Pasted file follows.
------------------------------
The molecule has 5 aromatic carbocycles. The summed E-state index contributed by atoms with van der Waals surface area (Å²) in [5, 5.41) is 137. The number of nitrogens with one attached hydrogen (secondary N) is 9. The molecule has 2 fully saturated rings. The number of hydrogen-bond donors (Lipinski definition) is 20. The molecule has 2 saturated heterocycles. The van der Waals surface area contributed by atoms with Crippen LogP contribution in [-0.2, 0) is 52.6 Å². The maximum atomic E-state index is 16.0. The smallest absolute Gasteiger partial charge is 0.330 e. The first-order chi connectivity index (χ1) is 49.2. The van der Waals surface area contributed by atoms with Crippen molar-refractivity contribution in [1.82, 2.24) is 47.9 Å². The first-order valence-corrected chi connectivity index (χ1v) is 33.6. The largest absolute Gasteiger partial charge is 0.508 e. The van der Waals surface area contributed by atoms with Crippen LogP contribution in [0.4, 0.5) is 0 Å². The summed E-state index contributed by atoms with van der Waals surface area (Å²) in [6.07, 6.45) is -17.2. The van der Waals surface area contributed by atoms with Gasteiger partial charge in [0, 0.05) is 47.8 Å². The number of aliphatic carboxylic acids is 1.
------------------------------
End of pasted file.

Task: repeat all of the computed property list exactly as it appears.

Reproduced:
The molecule has 5 aromatic carbocycles. The summed E-state index contributed by atoms with van der Waals surface area (Å²) in [5, 5.41) is 137. The number of nitrogens with one attached hydrogen (secondary N) is 9. The molecule has 2 fully saturated rings. The number of hydrogen-bond donors (Lipinski definition) is 20. The molecule has 2 saturated heterocycles. The van der Waals surface area contributed by atoms with Crippen LogP contribution in [-0.2, 0) is 52.6 Å². The maximum atomic E-state index is 16.0. The smallest absolute Gasteiger partial charge is 0.330 e. The first-order chi connectivity index (χ1) is 49.2. The van der Waals surface area contributed by atoms with Crippen molar-refractivity contribution in [1.82, 2.24) is 47.9 Å². The first-order valence-corrected chi connectivity index (χ1v) is 33.6. The largest absolute Gasteiger partial charge is 0.508 e. The van der Waals surface area contributed by atoms with Crippen LogP contribution in [0.4, 0.5) is 0 Å². The summed E-state index contributed by atoms with van der Waals surface area (Å²) in [6.07, 6.45) is -17.2. The van der Waals surface area contributed by atoms with Gasteiger partial charge in [0, 0.05) is 47.8 Å². The number of aliphatic carboxylic acids is 1.